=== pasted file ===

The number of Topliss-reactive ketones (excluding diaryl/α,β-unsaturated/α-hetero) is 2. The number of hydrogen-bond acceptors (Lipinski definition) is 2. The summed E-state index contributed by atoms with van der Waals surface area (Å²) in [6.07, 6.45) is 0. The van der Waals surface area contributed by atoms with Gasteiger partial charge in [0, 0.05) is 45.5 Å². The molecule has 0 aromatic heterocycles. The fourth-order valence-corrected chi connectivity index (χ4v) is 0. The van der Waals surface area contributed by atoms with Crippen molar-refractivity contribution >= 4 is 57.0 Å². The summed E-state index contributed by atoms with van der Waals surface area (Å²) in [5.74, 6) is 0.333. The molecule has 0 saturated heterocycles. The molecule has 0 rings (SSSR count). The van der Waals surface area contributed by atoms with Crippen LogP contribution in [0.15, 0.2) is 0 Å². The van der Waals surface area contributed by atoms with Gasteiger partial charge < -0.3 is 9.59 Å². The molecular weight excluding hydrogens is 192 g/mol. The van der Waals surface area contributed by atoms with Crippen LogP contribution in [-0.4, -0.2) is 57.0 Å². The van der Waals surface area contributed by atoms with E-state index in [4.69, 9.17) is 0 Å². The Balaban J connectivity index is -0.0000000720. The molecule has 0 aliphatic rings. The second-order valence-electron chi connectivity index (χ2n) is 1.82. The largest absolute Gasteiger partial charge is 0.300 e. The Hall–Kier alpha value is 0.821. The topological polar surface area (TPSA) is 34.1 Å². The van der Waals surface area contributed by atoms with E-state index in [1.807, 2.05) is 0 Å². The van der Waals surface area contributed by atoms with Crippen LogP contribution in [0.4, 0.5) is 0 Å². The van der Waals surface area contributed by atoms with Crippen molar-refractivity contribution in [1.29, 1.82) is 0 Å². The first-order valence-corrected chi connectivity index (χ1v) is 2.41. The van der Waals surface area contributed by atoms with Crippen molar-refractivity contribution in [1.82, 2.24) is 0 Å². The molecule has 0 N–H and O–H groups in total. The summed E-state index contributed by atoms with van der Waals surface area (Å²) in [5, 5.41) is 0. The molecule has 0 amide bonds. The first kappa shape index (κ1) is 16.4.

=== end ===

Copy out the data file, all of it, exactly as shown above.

The number of Topliss-reactive ketones (excluding diaryl/α,β-unsaturated/α-hetero) is 2. The number of hydrogen-bond acceptors (Lipinski definition) is 2. The summed E-state index contributed by atoms with van der Waals surface area (Å²) in [6.07, 6.45) is 0. The van der Waals surface area contributed by atoms with Gasteiger partial charge in [0, 0.05) is 45.5 Å². The molecule has 0 aromatic heterocycles. The fourth-order valence-corrected chi connectivity index (χ4v) is 0. The van der Waals surface area contributed by atoms with Crippen molar-refractivity contribution >= 4 is 57.0 Å². The summed E-state index contributed by atoms with van der Waals surface area (Å²) in [5.74, 6) is 0.333. The molecule has 0 saturated heterocycles. The molecule has 0 rings (SSSR count). The van der Waals surface area contributed by atoms with Crippen LogP contribution in [0.15, 0.2) is 0 Å². The van der Waals surface area contributed by atoms with Gasteiger partial charge < -0.3 is 9.59 Å². The molecular weight excluding hydrogens is 192 g/mol. The van der Waals surface area contributed by atoms with Crippen LogP contribution in [-0.4, -0.2) is 57.0 Å². The van der Waals surface area contributed by atoms with E-state index in [4.69, 9.17) is 0 Å². The Balaban J connectivity index is -0.0000000720. The molecule has 0 aliphatic rings. The second-order valence-electron chi connectivity index (χ2n) is 1.82. The largest absolute Gasteiger partial charge is 0.300 e. The Hall–Kier alpha value is 0.821. The topological polar surface area (TPSA) is 34.1 Å². The van der Waals surface area contributed by atoms with E-state index in [1.807, 2.05) is 0 Å². The van der Waals surface area contributed by atoms with Crippen LogP contribution in [0.4, 0.5) is 0 Å². The van der Waals surface area contributed by atoms with Crippen molar-refractivity contribution in [1.29, 1.82) is 0 Å². The first-order valence-corrected chi connectivity index (χ1v) is 2.41. The van der Waals surface area contributed by atoms with Crippen molar-refractivity contribution in [1.82, 2.24) is 0 Å². The molecule has 0 N–H and O–H groups in total. The summed E-state index contributed by atoms with van der Waals surface area (Å²) in [5, 5.41) is 0. The molecule has 0 amide bonds. The first kappa shape index (κ1) is 16.4.